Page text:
A Russian Billionaire's Delusions of NBA Wealth
Could Mikhail Prokhorov be looking to cash in on the Donald Sterling bump?
NetsDaily reports that the Russian mogul is in "ongoing discussions" to sell some of his majority stake in the Brooklyn Nets to Guggenheim Sports and Entertainment Assets, which owns the Los Angeles Dodgers. It's unclear how advanced those talks are, and according to NetsDaily, any potential deal would be a "combination of assets" that would still allow Prokhorov to maintain his controlling stake in the team. His business partner, Bruce Ratner, would also keep his majority share in Barclays Center, the team's arena.
Prokhorov owns 80 percent of the Nets, which he purchased in 2010 for $223 million, as well as 45 percent of Barclays. He could expect a healthy return on his investment, thanks to Steve Ballmer's whopping $2 billion purchase of the Los Angeles Clippers after the Sterling's racism scandal. Insiders disagree on the numbers: The arena is valued at $1.1 billion, while the team's value has been pegged at anywhere from $1.2 billion to $1.7 billion. (For what it's worth, ESPN's Darren Rovell, who reported some of these numbers, remains skeptical of their accuracy.)
The team's valuation isn't the only sketchy detail: ESPN reports that contrary to NetsDaily's information, a source indicates Prokhorov might be willing to relinquish his majority control of the Nets.
ESPN also notes that after Ballmer's purchase, "some owners are suddenly delusional about the value of their teams." To be fair, the Nets benefit from the largest television market in the country and an arena that topped the U.S. in ticket sales last year. The team also lost $144 million in basketball-related business last season, while the arena's $26 million in operating income in its first year is only about a third of the $76 million its operators projected before construction. Forbes' most recent NBA team valuations, conducted before the Clippers sale, put the Nets' worth at $780 million.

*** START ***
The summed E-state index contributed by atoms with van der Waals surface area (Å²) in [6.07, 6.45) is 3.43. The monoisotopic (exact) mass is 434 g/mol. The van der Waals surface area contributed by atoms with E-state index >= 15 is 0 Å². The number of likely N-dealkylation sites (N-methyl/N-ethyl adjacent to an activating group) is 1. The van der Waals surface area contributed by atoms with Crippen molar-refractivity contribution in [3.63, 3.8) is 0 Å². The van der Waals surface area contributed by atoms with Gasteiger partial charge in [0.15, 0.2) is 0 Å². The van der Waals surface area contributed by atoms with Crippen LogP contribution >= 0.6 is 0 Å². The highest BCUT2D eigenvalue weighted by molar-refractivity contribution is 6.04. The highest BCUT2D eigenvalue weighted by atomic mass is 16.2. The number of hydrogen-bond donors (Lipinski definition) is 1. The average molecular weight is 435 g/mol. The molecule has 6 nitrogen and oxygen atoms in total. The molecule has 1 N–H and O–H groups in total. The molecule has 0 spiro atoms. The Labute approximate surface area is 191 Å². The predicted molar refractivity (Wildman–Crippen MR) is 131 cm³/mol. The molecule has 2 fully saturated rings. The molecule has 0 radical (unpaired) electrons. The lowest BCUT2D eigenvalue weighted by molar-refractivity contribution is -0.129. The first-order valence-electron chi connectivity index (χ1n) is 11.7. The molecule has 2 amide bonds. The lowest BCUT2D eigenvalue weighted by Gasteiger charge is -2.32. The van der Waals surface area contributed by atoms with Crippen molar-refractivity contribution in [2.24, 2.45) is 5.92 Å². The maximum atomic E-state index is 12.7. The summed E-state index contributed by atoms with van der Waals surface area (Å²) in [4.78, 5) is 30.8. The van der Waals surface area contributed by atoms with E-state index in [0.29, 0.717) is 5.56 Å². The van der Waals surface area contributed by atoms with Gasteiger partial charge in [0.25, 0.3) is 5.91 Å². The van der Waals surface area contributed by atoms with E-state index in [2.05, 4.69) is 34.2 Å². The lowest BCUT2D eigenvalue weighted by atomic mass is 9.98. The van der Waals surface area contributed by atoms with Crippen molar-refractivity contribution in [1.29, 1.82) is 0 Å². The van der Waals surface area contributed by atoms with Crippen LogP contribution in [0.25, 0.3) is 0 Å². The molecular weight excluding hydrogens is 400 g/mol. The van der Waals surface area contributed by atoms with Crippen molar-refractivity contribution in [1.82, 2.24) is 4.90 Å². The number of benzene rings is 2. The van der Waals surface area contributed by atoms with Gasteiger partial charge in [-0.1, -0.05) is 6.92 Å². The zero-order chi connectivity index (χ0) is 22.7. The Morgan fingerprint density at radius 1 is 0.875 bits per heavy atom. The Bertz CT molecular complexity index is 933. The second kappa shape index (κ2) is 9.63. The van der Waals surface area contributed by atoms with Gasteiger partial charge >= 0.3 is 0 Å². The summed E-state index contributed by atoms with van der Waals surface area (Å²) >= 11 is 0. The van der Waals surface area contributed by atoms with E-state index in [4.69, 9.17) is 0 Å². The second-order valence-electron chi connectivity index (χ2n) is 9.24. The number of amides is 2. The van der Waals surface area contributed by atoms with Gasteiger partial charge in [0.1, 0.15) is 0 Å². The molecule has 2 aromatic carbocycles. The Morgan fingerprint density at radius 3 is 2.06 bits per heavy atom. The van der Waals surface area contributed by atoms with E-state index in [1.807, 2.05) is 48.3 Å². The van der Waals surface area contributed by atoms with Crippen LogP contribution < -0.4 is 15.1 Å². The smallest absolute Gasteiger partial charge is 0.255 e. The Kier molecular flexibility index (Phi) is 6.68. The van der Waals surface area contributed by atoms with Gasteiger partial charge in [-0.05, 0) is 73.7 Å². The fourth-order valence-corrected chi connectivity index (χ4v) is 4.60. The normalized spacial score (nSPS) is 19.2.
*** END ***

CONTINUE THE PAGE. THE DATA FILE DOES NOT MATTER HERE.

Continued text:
If Prokhorov is shopping his entire stake in the team, there's an outside chance it might signal his larger political ambitions. In May, he announced his intention to move his company to Russia, which prohibits candidates from holding foreign assets.
But it's much more likely that he's simply looking to capitalize on the enormous profit he stands to make from an as-yet unprofitable team.
While Prokhorov largely has Sterling and Ballmer to thank for that, he might want to extend some gratitude to the New York City taxpayers who helped fund the Barclays Center's construction. The city admits to $179 million in direct subsidies for the arena's land and infrastructure, which might actually be a low estimate based on undervalued and uncounted land. The project also received $100 million in tax-free bonds from the state. Journalist and Atlantic Yards watchdog Norman Oder estimates that the city lost at least $180.5 million in opportunity costs from the arena's unpaid property taxes. The city's Independent Budget Office estimated that the total public subsidies amounted to $726 million.
City officials counter by noting that the arena generated about $14 million in tax revenue in its first year and created $251 million in economic activity in the area. Critics point to the arena's failure to live up to its promise to provide adequate jobs to locals. According to DNAinfo's Leslie Albrecht, of the 2,000 positions created at the arena, only 100 are full-time, and the rest don't offer benefits or health insurance.
So while Prokhorov could be on the verge of a huge payout from his initial investment in the Nets, the city of New York is looking at a return of 1,900 underemployed people and a basketball team that hasn't won 50 games or reached a conference final. No matter what former borough president Marty Markowitz would have you believe, the Russian billionaire and his business partner are the "true Brooklyn success story."
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